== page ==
Amy Russo (Early morning of September 11, 1983)
“Where did you run off to?” I heard Ivan’s voice carry from the living room as I was tip-toeing through the front door. It had been the break of morning; he was almost never up this early.
“Nowhere,” I lied, turning to face him. “I mean I couldn’t sleep, so I went for a walk around the neighborhood to tire myself out.”
Walking over to him, I soon realized that he had an opened beer in his hand. Telling from the empty cans around his recliner and on the coffee table, it was his sixth one. “And you’re just now getting home?”
“Like I said, I couldn’t sleep,” I responded. That part was true, actually. After seeing that dead body the night before, I was too shooken up to go back to bed. Therefore, Joe offered to buy me a cup of coffee from a shop about a mile up the road. It was then, he used their phone to call the police and agreed not to mention my being there. He was thoughtful of my safety like that.
Ivan got up from his chair and made his way towards me. I backed away, slowly, fearful of what he would say or do. He leaned in close and instantly, I worried that he would smell the alcohol on my breath. “Don’t ever scare me like that again.”
As he walked into the kitchen to, perhaps, grab another beer, a single tear began to trickle down my cheek. For a moment there, it was as if I forgot how to breathe. Wiping away the tear, I decided to go upstairs to take a shower and finally change clothes.
The hot water splashed onto my face as images of that rotting corpse kept appearing in my mind. I still remembered that awful smell; I could smell it all over me. How long had it been down there? Why hadn’t I ever smelt it before? Most of all, who put it down there?
I picked up a bar of soap from the basket and started scrubbing my entire body, ridding it of that rancid odor. After I was done, though, I glanced down at the lemongrass scented bar and screamed out of terror, dropping it. Maggots and more maggots swam around the shower floor and some, down the drain. I vigorously wiped away the ones left on my bare body.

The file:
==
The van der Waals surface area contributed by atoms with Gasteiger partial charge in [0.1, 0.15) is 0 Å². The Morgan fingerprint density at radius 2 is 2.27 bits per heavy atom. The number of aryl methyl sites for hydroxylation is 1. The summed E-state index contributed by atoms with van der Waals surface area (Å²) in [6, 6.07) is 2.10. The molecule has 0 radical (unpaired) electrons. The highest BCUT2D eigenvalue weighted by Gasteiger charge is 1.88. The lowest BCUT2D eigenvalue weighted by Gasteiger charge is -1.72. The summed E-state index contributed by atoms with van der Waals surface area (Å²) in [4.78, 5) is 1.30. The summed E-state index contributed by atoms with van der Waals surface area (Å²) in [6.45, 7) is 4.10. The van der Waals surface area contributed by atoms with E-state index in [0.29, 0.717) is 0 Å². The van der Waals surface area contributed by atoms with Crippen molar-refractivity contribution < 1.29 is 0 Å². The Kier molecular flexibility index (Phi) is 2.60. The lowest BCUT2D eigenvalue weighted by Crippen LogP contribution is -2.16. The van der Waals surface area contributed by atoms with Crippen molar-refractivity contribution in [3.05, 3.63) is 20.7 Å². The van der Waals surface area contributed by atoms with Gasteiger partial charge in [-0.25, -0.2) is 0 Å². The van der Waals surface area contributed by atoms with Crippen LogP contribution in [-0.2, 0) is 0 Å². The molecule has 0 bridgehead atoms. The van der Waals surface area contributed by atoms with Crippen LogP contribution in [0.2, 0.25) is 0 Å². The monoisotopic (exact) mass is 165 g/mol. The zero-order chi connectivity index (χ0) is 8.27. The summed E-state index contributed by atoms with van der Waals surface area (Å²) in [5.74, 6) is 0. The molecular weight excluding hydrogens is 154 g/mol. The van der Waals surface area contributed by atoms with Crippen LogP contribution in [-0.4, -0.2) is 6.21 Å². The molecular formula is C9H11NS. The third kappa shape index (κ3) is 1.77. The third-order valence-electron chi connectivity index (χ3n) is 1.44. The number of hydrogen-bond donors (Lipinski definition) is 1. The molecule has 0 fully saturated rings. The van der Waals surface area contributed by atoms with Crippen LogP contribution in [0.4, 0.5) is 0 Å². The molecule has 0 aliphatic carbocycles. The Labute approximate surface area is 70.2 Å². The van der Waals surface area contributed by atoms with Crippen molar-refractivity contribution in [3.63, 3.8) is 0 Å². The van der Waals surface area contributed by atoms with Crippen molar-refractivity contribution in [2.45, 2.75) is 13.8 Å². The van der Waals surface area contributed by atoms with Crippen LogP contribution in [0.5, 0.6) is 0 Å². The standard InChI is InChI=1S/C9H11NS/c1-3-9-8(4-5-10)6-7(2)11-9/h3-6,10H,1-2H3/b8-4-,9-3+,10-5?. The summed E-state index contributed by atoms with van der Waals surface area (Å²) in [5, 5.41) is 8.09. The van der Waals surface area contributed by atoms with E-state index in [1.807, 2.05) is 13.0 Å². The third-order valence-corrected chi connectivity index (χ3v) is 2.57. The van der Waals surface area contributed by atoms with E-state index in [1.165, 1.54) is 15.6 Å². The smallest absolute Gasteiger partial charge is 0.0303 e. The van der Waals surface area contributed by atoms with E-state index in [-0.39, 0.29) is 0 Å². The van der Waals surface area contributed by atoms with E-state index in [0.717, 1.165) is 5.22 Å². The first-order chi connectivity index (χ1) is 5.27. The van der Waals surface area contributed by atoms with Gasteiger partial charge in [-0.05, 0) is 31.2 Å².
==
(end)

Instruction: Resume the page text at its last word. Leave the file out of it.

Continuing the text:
“Mom?” I heard Tommy’s voice call out from the other room. He then opened the bathroom door. “Mom, are you okay? I heard screaming.”
“Yes, Sweetheart, I’m fine. You can go back to bed,” I answered, focusing on the soap. The maggots had completely disappeared. I must’ve just imagined them. They felt so real, though.
I turned the shower knob as I finished rinsing off. Opening the curtain, I reached for the towel, hanging on the wall. While stepping out, I took a peek of myself in the fogged-up mirror. I had tremendous bags under my bloodshot eyes. Granted, I was in desperate need of sleep, but anytime I’d blink, I was right back in that basement of horrors.
Regardless of how tired I felt, I still went to throw on a royal blue crewneck over my light wash bermuda shorts and then headed back downstairs to fix up some breakfast. At the bottom of the steps, I noticed Ivan went back to his recliner and fell asleep on it. Tommy, still awake, apparently, was hovering over him, putting the empty beer cans into a trash bag.
“Oh, no, Sweetie, you don’t need to do that,” I told him, heading into the living room. “I’ll get it.”
“That’s okay,” he replied. “I like helping out.”
Getting misty-eyed, I half-smiled at him and pulled him in close to kiss him on top of his beautiful head. “You’re such a good kid. Please don’t ever change.”
As he yanked away, all embarrassed, I noticed in the corner of my eye, out the window, a white news van, parked across the street. Of course, Carrie would be all over this story.